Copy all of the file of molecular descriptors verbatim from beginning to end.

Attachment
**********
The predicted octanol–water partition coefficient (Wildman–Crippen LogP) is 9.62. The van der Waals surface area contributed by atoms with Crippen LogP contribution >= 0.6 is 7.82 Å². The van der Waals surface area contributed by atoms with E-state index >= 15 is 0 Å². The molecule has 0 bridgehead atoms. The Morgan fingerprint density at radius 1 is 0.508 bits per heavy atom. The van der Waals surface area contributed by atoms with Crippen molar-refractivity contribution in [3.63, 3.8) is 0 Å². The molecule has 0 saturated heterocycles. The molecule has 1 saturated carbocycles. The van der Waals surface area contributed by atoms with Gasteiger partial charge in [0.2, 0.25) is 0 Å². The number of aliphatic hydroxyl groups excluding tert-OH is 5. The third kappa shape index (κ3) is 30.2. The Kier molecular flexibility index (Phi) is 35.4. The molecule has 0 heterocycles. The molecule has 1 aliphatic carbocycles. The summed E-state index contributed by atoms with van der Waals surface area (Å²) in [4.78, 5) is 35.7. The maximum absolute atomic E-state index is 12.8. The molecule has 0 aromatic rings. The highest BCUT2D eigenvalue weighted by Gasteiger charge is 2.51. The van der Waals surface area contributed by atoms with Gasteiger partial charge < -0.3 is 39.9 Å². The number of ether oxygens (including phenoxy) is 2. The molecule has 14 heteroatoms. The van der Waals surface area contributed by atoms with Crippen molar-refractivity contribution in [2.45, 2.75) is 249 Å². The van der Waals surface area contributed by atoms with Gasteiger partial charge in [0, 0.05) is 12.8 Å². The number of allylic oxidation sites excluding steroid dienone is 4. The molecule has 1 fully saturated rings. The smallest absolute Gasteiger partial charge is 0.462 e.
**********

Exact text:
The predicted octanol–water partition coefficient (Wildman–Crippen LogP) is 9.62. The van der Waals surface area contributed by atoms with Crippen LogP contribution >= 0.6 is 7.82 Å². The van der Waals surface area contributed by atoms with E-state index >= 15 is 0 Å². The molecule has 0 bridgehead atoms. The Morgan fingerprint density at radius 1 is 0.508 bits per heavy atom. The van der Waals surface area contributed by atoms with Crippen molar-refractivity contribution in [3.63, 3.8) is 0 Å². The molecule has 0 saturated heterocycles. The molecule has 1 saturated carbocycles. The van der Waals surface area contributed by atoms with Gasteiger partial charge in [0.2, 0.25) is 0 Å². The number of aliphatic hydroxyl groups excluding tert-OH is 5. The third kappa shape index (κ3) is 30.2. The Kier molecular flexibility index (Phi) is 35.4. The molecule has 0 heterocycles. The molecule has 1 aliphatic carbocycles. The summed E-state index contributed by atoms with van der Waals surface area (Å²) in [4.78, 5) is 35.7. The maximum absolute atomic E-state index is 12.8. The molecule has 0 aromatic rings. The highest BCUT2D eigenvalue weighted by Gasteiger charge is 2.51. The van der Waals surface area contributed by atoms with Gasteiger partial charge < -0.3 is 39.9 Å². The number of ether oxygens (including phenoxy) is 2. The molecule has 14 heteroatoms. The van der Waals surface area contributed by atoms with Crippen molar-refractivity contribution in [2.45, 2.75) is 249 Å². The van der Waals surface area contributed by atoms with Gasteiger partial charge in [0, 0.05) is 12.8 Å². The number of allylic oxidation sites excluding steroid dienone is 4. The molecule has 1 fully saturated rings. The smallest absolute Gasteiger partial charge is 0.462 e.